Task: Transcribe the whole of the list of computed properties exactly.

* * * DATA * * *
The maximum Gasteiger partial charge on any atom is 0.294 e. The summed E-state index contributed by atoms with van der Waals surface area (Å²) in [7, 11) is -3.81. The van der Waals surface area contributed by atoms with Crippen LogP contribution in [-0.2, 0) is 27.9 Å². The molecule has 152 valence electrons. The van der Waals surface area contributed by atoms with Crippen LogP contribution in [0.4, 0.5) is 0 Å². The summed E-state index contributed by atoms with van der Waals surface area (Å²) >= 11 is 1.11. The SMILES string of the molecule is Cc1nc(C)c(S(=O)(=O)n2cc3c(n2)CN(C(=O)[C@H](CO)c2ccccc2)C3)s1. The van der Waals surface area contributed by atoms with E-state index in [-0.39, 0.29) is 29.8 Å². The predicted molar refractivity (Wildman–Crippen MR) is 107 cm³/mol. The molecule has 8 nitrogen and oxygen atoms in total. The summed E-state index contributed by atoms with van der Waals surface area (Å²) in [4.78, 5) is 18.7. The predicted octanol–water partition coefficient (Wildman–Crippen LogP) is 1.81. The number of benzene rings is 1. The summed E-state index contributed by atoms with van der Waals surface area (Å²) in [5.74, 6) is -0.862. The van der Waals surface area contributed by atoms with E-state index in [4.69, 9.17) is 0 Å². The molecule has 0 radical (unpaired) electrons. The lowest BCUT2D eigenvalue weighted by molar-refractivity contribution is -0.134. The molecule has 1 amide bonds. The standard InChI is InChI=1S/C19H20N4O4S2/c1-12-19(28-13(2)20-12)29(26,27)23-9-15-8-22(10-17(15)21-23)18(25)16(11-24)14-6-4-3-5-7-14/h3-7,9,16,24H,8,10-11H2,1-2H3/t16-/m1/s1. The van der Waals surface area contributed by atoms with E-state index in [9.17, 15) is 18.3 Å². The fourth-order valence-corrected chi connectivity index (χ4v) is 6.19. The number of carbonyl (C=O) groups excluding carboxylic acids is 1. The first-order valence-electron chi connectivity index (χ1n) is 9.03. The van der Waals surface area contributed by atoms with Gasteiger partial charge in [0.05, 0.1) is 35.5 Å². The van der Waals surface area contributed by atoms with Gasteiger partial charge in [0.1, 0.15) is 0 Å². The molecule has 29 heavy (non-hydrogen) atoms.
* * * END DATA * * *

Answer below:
The maximum Gasteiger partial charge on any atom is 0.294 e. The summed E-state index contributed by atoms with van der Waals surface area (Å²) in [7, 11) is -3.81. The van der Waals surface area contributed by atoms with Crippen LogP contribution in [-0.2, 0) is 27.9 Å². The molecule has 152 valence electrons. The van der Waals surface area contributed by atoms with Crippen LogP contribution in [0.4, 0.5) is 0 Å². The summed E-state index contributed by atoms with van der Waals surface area (Å²) >= 11 is 1.11. The SMILES string of the molecule is Cc1nc(C)c(S(=O)(=O)n2cc3c(n2)CN(C(=O)[C@H](CO)c2ccccc2)C3)s1. The van der Waals surface area contributed by atoms with E-state index in [-0.39, 0.29) is 29.8 Å². The predicted molar refractivity (Wildman–Crippen MR) is 107 cm³/mol. The molecule has 8 nitrogen and oxygen atoms in total. The summed E-state index contributed by atoms with van der Waals surface area (Å²) in [4.78, 5) is 18.7. The predicted octanol–water partition coefficient (Wildman–Crippen LogP) is 1.81. The number of benzene rings is 1. The summed E-state index contributed by atoms with van der Waals surface area (Å²) in [5.74, 6) is -0.862. The van der Waals surface area contributed by atoms with E-state index in [4.69, 9.17) is 0 Å². The molecule has 0 radical (unpaired) electrons. The lowest BCUT2D eigenvalue weighted by molar-refractivity contribution is -0.134. The molecule has 1 amide bonds. The standard InChI is InChI=1S/C19H20N4O4S2/c1-12-19(28-13(2)20-12)29(26,27)23-9-15-8-22(10-17(15)21-23)18(25)16(11-24)14-6-4-3-5-7-14/h3-7,9,16,24H,8,10-11H2,1-2H3/t16-/m1/s1. The van der Waals surface area contributed by atoms with E-state index in [9.17, 15) is 18.3 Å². The fourth-order valence-corrected chi connectivity index (χ4v) is 6.19. The number of carbonyl (C=O) groups excluding carboxylic acids is 1. The first-order valence-electron chi connectivity index (χ1n) is 9.03. The van der Waals surface area contributed by atoms with Gasteiger partial charge in [0.05, 0.1) is 35.5 Å². The van der Waals surface area contributed by atoms with Gasteiger partial charge in [0.1, 0.15) is 0 Å². The molecule has 29 heavy (non-hydrogen) atoms.